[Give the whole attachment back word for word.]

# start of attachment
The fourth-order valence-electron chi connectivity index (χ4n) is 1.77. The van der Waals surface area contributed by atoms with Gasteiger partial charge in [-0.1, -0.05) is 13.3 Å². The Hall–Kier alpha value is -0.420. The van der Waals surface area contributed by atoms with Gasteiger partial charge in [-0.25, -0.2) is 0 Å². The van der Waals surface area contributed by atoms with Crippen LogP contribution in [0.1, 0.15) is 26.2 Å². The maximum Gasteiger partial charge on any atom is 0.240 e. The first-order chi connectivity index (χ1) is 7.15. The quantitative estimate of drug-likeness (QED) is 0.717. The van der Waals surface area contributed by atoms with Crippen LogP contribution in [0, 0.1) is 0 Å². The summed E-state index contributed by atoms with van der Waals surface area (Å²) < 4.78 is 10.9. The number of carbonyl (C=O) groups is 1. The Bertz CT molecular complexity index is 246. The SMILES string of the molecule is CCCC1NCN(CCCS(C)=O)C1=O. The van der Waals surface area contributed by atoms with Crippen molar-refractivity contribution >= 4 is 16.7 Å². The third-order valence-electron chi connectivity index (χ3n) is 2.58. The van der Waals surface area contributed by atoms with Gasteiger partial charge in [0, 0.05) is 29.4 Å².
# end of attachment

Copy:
The fourth-order valence-electron chi connectivity index (χ4n) is 1.77. The van der Waals surface area contributed by atoms with Gasteiger partial charge in [-0.1, -0.05) is 13.3 Å². The Hall–Kier alpha value is -0.420. The van der Waals surface area contributed by atoms with Gasteiger partial charge in [-0.25, -0.2) is 0 Å². The van der Waals surface area contributed by atoms with Crippen LogP contribution in [0.1, 0.15) is 26.2 Å². The maximum Gasteiger partial charge on any atom is 0.240 e. The first-order chi connectivity index (χ1) is 7.15. The quantitative estimate of drug-likeness (QED) is 0.717. The van der Waals surface area contributed by atoms with Crippen LogP contribution in [0, 0.1) is 0 Å². The summed E-state index contributed by atoms with van der Waals surface area (Å²) < 4.78 is 10.9. The number of carbonyl (C=O) groups is 1. The Bertz CT molecular complexity index is 246. The SMILES string of the molecule is CCCC1NCN(CCCS(C)=O)C1=O. The van der Waals surface area contributed by atoms with Crippen molar-refractivity contribution >= 4 is 16.7 Å². The third-order valence-electron chi connectivity index (χ3n) is 2.58. The van der Waals surface area contributed by atoms with Gasteiger partial charge in [0, 0.05) is 29.4 Å².